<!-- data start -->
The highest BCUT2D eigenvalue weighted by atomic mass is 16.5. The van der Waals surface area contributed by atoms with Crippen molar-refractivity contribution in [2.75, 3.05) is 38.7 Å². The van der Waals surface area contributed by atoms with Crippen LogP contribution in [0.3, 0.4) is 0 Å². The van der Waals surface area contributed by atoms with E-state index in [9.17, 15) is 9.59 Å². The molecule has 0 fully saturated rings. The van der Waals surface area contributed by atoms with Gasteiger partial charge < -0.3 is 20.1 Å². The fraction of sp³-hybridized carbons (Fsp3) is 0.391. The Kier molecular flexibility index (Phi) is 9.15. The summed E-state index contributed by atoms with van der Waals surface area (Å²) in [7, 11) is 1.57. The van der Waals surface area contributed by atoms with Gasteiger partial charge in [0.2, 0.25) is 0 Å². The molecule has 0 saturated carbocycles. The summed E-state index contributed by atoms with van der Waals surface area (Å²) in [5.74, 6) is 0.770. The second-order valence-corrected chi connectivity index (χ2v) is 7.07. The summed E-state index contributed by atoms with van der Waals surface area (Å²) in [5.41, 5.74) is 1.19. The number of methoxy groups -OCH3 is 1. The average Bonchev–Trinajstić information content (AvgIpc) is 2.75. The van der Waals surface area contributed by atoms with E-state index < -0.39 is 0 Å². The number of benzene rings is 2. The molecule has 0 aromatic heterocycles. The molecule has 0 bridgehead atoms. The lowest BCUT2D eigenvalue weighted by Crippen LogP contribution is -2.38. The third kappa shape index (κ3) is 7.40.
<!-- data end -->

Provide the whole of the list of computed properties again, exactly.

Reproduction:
The highest BCUT2D eigenvalue weighted by atomic mass is 16.5. The van der Waals surface area contributed by atoms with Crippen molar-refractivity contribution in [2.75, 3.05) is 38.7 Å². The van der Waals surface area contributed by atoms with Crippen LogP contribution in [0.3, 0.4) is 0 Å². The van der Waals surface area contributed by atoms with E-state index in [9.17, 15) is 9.59 Å². The molecule has 0 fully saturated rings. The van der Waals surface area contributed by atoms with Gasteiger partial charge < -0.3 is 20.1 Å². The fraction of sp³-hybridized carbons (Fsp3) is 0.391. The Kier molecular flexibility index (Phi) is 9.15. The summed E-state index contributed by atoms with van der Waals surface area (Å²) in [7, 11) is 1.57. The van der Waals surface area contributed by atoms with Gasteiger partial charge in [0.2, 0.25) is 0 Å². The molecule has 0 saturated carbocycles. The summed E-state index contributed by atoms with van der Waals surface area (Å²) in [5.74, 6) is 0.770. The second-order valence-corrected chi connectivity index (χ2v) is 7.07. The summed E-state index contributed by atoms with van der Waals surface area (Å²) in [5.41, 5.74) is 1.19. The number of methoxy groups -OCH3 is 1. The average Bonchev–Trinajstić information content (AvgIpc) is 2.75. The van der Waals surface area contributed by atoms with E-state index < -0.39 is 0 Å². The number of benzene rings is 2. The molecule has 0 aromatic heterocycles. The molecule has 0 bridgehead atoms. The lowest BCUT2D eigenvalue weighted by Crippen LogP contribution is -2.38. The third kappa shape index (κ3) is 7.40.